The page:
Conditional reasoning is a new measurement technique used to measure cognitive biases associated with latent personality motives. The current article describes 3 studies examining 2 related measurement issues associated with conditional reasoning tests (CRTs). Study 1 examined the necessity of maintaining indirect assessment when administering CRTs. Results indicated that, compared with a control condition, 2 experimental conditions that disclosed the purpose of assessment yielded significant mean shifts on a CRT. Study 2 explored whether CRTs could be faked when the purpose of assessment was not disclosed. Results indicated that when indirect measurement was maintained, CRTs appeared to be resistant to faking. Study 3 compared scores on the Conditional Reasoning Test for Aggression across student, applicant, and incumbent samples. Results indicated no significant mean differences among these samples.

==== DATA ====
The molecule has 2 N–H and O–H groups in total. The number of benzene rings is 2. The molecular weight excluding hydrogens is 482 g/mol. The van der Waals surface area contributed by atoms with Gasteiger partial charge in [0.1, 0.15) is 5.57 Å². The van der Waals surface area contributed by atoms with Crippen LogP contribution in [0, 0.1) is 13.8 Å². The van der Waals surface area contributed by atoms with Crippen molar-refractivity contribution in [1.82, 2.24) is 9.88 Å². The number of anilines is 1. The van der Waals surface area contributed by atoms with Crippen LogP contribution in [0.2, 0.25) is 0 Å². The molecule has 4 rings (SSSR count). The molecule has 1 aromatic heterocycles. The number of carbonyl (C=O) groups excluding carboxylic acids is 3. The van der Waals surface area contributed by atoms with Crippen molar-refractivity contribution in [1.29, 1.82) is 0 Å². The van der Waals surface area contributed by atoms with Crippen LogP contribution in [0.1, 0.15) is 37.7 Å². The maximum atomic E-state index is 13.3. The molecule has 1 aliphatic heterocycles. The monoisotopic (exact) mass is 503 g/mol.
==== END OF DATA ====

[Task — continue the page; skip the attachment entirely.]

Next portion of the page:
All Science Journal Classification (ASJC) codes
- Applied Psychology